segmentation, cluster analysis, target markets, analysis, marketing research
This activity is based around a free Excel template for quickly and easily running cluster analysis. Please note that this template requires students to have some confidence with Excel, as they will need to select the Solver Add-in for the clustering template to run. However, the template itself is easy to use and is a helpful way of showing students how cluster analysis can be used in market segmentation.
By using the free template (see download link below) – students will be able to run cluster analysis simply by entering the data and then viewing the automatic output and graphs. Ideal for all marketing students, as there is no need to teach them SPSS or programming.
Review the activity below or download the PDF student worksheet
Student Worksheet: Fun Approach to Cluster Analysis
Here is the free download of the Excel perceptual map template to share with your students: cluster-analysis-marketing-free-template-zip-file
Note: The Excel template is in Zip file format, as it contains a macro.
Additional information: Please see this page for instructions on how to use the template – or see the video instructions below, which can be shown to students.
Your teacher will provide you with access to an Excel template for running cluster analysis. Our goal is to convert customer data (from a survey or from a customer database) into market segments, in order to help us better understand the market and ultimately identify our best target market/s for our firm.
Here are the steps to save and get started with the template.
- Save the ZIP file – open/extract the Excel template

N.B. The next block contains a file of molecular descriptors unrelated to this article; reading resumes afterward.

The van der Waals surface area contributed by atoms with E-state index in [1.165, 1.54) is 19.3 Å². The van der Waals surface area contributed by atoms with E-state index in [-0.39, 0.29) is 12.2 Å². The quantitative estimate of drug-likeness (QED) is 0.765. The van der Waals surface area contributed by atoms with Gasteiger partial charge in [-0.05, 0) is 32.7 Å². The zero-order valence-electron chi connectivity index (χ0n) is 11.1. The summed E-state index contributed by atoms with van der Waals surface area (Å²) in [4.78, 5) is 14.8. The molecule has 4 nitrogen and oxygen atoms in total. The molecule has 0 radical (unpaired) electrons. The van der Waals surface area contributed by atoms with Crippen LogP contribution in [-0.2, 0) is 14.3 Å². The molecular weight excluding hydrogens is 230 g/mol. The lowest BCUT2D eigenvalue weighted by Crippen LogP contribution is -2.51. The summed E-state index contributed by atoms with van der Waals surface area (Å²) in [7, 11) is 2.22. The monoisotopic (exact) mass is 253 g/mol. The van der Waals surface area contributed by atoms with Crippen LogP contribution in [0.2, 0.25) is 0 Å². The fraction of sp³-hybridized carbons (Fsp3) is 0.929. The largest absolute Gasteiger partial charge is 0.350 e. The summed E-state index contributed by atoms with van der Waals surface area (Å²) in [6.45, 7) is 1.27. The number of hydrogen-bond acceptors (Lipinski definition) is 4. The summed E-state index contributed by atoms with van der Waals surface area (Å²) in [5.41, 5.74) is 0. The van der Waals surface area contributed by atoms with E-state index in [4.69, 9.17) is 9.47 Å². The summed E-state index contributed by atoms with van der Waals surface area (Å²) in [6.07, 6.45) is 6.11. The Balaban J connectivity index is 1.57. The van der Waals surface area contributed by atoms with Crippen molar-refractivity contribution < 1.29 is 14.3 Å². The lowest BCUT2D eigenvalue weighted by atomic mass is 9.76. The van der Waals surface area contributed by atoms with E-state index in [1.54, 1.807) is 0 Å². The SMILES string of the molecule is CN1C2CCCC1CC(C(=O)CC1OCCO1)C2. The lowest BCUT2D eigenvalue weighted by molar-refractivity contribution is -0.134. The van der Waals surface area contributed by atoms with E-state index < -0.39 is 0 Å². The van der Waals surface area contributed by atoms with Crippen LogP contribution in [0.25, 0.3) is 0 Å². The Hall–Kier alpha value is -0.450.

- Open the Excel file – please note that only Excel 2010 or later versions will be able to run the calculations
- Click to enable editing.
- Click to enable macros (click the ‘enable content’ icon).
- Add in Excel Solver (if required) – please see full instructions in the spreadsheet template.
No password is required for the template to run
You will note that key cells have been protected in Excel to ensure that the template runs without errors, but the template works without a password. If you are prompted for one, it is because you have tried to type over a formula or a protected cell.
Your task to enter some hypothetical (or real if you have it) data for consumers. Enter data for at least ten consumers and at least two marketing variables. Please see this list for ideas on potential marketing variables:
- Level of customer satisfaction
- Brand awareness levels
- Loyalty – switching behavior
- Various attitudes to brand/s (you could incorporate results from an image survey)
- Various attitudes (agree/disagree) to general life issues (measuring their values)
- Degree of high/low purchase involvement in decisions
- Heavy – light usage levels
- Recency and frequency of purchase
- Importance of price in the purchase decision
- Importance of advertising to the consumer (degree of influence)
- Level of media consumption
- Use of opinion leaders and word-of-mouth for information
Then review the output – some examples are shown below – for the main graphs and tables automatically produced by the spreadsheet. (Please note that these examples are from different segmentation approaches – that is, they use different data).
Get a sense of the various market segments and their “needs” – based upon the marketing variables that you gave chosen to use.
Student Discussion Questions
Play around with the marketing (input) variables – change, add, delete and review the changes – and then answer:
- How do the variables change the segments?
- Which types of marketing variables seem to work best – provide more effective segments?
- Which is your best market segmentation approach from your various “tests”? Why?
- How do you think that cluster analysis works?
- What do you think are the pros and cons of this type of approach to market segmentation?